2019 ACC Tournament: Duke reinventing itself on the fly as it looks to close out the season with a title

CHARLOTTE, N.C. -- Zion Williamson's return to action has been the biggest headline here at the ACC Tournament so far, but as the tension from Friday night's 74-73 thriller against North Carolina begins to ease the lingering impression for Duke is how many other players were needed to step up in order to finish on top. 

Jordan Goldwire and Antonio Vrankovic brought a defensive pressure and intensity that helped Duke take control of a game that started with North Carolina pushing the pace and playing at a Tar Heel-friendly tempo. The Blue Devils trailed by as many as 13 points in the first half of the semifinals, and Goldwire, in particular, did a great job of making life tough for Cameron Johnson and the rest of UNC's outside shooters. 

Duke coach Mike Krzyzewski repeatedly mentioned Goldwire, in particular, as a huge key to the victory. Goldwire gives Duke a top-notch defensive option on the perimeter to pair with Tre Jones, which in turn takes some pressure off Williamson and RJ Barrett and allows them to conserve energy for what has been, all year, a heavy work load in terms of both minutes and offensive production. 

"Our bench really helped us," Krzyzewski said. "J-Gold especially, and Antonio, who, I'm sure he didn't think he was going to play tonight, but he did and he played very well. And both those kids gave energy and maybe that's one of the reasons RJ and Zion weren't as tired, because they were instead of giving energy to a teammate, they were getting energy from a teammate."

After the intense battle vs. the Tar Heels, the No. 3 seed Blue Devils (28-5) will need another team effort when they face No. 4 seed Florida State (27-6) for the ACC Tournament Championship at 8:30 p.m. Saturday. 

Williamson's late-season absence forced Krzyzewski to tinker with his lineups a little bit, and now the loss of Marques Bolden has him going to lineups he hasn't used the entire season. 

"I do have confidence in the guys and just ask them that, when their number's called to, you know, just be yourself and play your butt off," Krzyzewski said.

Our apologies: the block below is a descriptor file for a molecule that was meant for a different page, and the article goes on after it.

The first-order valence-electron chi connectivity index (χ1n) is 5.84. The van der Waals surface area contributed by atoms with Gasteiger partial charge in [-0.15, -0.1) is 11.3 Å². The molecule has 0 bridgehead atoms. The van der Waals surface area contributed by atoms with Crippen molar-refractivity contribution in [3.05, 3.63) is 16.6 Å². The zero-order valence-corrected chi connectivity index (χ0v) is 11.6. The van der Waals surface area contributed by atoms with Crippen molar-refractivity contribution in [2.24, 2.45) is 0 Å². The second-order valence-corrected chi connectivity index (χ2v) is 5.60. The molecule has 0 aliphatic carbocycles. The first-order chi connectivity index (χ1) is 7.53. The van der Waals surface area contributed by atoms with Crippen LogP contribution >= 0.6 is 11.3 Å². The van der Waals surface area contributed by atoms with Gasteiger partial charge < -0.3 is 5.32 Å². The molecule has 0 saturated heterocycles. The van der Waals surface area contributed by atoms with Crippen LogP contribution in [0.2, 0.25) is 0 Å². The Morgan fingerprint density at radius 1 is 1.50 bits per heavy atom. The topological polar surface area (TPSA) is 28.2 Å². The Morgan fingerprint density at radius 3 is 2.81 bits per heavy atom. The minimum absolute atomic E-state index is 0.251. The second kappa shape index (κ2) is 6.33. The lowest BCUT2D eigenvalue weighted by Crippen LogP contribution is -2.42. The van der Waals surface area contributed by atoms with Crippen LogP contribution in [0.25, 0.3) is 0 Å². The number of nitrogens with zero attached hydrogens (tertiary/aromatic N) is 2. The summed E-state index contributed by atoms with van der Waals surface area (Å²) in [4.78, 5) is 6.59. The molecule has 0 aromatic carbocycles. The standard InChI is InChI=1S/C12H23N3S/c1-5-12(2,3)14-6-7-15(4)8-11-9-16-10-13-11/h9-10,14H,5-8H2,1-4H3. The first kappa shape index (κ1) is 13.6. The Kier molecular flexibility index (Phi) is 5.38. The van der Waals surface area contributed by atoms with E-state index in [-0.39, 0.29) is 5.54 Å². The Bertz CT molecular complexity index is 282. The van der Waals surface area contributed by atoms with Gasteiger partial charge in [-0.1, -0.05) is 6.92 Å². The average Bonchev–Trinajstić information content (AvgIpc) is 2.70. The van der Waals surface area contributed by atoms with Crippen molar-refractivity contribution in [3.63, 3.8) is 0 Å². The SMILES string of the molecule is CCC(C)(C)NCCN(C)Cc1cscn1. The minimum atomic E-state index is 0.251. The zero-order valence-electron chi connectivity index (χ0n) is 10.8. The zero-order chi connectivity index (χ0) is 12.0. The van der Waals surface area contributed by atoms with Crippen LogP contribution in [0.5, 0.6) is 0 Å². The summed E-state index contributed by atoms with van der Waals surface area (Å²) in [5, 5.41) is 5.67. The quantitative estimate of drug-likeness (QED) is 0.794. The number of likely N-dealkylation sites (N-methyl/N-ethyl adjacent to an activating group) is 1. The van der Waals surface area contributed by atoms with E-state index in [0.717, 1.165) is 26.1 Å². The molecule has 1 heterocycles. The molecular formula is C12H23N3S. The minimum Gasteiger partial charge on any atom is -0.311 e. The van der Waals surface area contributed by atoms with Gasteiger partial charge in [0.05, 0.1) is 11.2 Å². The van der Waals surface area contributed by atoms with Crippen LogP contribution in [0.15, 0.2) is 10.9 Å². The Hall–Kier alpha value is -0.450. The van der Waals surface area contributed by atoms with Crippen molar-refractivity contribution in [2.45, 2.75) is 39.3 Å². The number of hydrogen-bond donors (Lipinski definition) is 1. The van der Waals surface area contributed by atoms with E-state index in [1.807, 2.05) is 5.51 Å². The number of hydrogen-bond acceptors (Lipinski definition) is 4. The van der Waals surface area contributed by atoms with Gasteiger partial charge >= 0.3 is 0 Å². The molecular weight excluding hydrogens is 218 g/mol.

Most of the other national championship contenders are very set in their identity. Other teams like Gonzaga, Michigan State, Michigan and Kentucky have gone through attrition and dealt with injuries, but the basic fabric of who those teams are and what they want to do has not changed much. 

Zion and R.J. Barrett are the constants, but the other pieces -- both in terms of actual lineups and production -- have continued to rotate throughout the season. For some teams that lack of identity would be a reason to bet against success in the pressure cooker that is the NCAA Tournament, but for Duke the continued ability to adapt and adjust on the fly might make more dangerous than anyone else in the country. 

Duke, No. 5 in the AP Top 25 Poll, has played a schedule against seven teams that are in the mix for No. 1 seeds with only one loss coming in a game where it was at full strength: at Gonzaga on a neutral floor. Because the Blue Devils were able to topple the Tar Heels with Zion in the lineup they're going to be in the mix for the No. 1 overall seed (where they are in Jerry Palm's latest Bracketology after beating UNC) and likely enter the 2019 NCAA Tournament as the betting favorite to win the national championship. 

There's rarely a shortage of fans ready to pick Duke in their bracket, and the Zion effect is likely to have a major impact on that popularity as well, but if Duke is cutting down the nets in Minneapolis it's going to be thanks to players like Goldwire. This Duke team already had a lot of tread on its tires and it needs as much energy as it can get in these tournament settings. The fact that Goldwire and others are not only ready to answer the call but delivering game-changing performances under immense pressure is a great sign for what might be to come in these final games of the Zion Era at Duke.  

CBS Sports Writer

Chip Patterson has spent his young career covering college sports from the Old North State. He's been writing and talking about football and basketball for CBS Sports since 2010. You may have heard him... Full Bio

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